b. Stop caring. Let's just assume there's some big Insight here into this person's character - why is that of interest to you? It couldn't be less interesting surely: you've had the dubious pleasure of having this person's character thrust in your face for years, you've finally decided enough is enough - why on earth would you want to throw more good time after bad by spending time scrutinising his ramblings in order to think even MORE about his character?

Next time: Mm-hmm. Yes, I'm sure you're right. Must dash...

mercury7 Wed 17-Jul-13 15:57:29

The list seems much too dogmatic about what extroverts do and dont do, as others have said it seems to describe someone who is egotistical and impulsive.
(not to mention a self serving pain in the arse)
There are lots of other categories of personality which don't necessarily align with the introvert/extrovert axis.

This one just seems daft
'6) Extroverts don't notice non-verbal communication; they need verbal explanations of feelings in order to understand other people.'

and is he trying to say he has no internal life??
what is he a robot?

mercury7 Wed 17-Jul-13 16:02:27

I agree with Jim, he's using 'I'm an extovert' to justify bad behaviour.
He's mendacious.

How about you give him a list of things that you need because you are an introvert?

What Jim said ^

Stop listening and stop caring.

You've decided it's over, so you no longer need to try to see things from his POV. Easier said than done, but you'll get there!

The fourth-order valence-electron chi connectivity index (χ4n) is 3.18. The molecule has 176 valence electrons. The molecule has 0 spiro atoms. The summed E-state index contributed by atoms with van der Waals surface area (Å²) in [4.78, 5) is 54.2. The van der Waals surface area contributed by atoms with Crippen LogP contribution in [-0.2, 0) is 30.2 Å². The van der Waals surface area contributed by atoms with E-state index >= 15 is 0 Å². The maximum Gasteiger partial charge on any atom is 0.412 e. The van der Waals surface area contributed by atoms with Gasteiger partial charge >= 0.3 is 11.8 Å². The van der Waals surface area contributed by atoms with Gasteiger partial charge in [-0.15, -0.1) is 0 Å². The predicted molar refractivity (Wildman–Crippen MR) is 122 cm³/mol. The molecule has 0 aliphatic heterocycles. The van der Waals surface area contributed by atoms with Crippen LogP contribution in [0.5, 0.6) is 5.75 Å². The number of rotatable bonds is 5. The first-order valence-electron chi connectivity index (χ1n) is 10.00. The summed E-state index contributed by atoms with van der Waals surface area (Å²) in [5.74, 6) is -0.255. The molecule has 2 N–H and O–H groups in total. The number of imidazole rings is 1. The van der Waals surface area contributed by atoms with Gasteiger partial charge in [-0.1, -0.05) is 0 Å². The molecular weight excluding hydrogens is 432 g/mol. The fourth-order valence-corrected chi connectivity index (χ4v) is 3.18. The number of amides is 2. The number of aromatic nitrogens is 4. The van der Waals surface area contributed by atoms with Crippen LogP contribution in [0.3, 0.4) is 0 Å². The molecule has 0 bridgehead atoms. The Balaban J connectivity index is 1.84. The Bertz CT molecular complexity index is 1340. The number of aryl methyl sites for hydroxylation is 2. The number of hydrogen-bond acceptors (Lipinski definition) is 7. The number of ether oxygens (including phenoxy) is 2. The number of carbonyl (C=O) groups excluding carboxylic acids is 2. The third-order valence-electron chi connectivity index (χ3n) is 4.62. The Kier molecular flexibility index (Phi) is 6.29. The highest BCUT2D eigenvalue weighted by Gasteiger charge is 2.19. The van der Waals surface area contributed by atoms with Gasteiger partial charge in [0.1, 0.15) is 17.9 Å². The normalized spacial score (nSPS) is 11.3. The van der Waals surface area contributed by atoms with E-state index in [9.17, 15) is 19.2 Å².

Ipsissima Wed 17-Jul-13 16:10:42

Utter nonsense (apart from point 1)
However 5,6,7 and potentially 8, describe aspects of Aspergers (ASD)
Could this be his problem?

GoshlyoHeavens Wed 17-Jul-13 16:12:07

Oh, Jim.Jim.

GoshlyoHeavens Wed 17-Jul-13 16:12:51

I agree with Ji. ~Is he a MAN?

becscertainstar Wed 17-Jul-13 16:19:44

I started to write a long detailed rebuttal to his email then thought 'Meh, the guy's clearly a dickhead'.

(He may also be an extrovert, who cares? Introverted dickhead, extroverted dickhead, he's still a dickhead whichever way you slice him.)

You're well shot my dear.

HotDAMNlifeisgood Wed 17-Jul-13 17:04:41

You are caught in trying to justify your decision, trying to get him to see your point, and trying to see if there is anything reasonable in his arguments.

Stop. This is no longer the time. You have left him, and he is unwilling to accept this. That's his problem. Your choice is made, and what he thinks of it is not your problem anymore.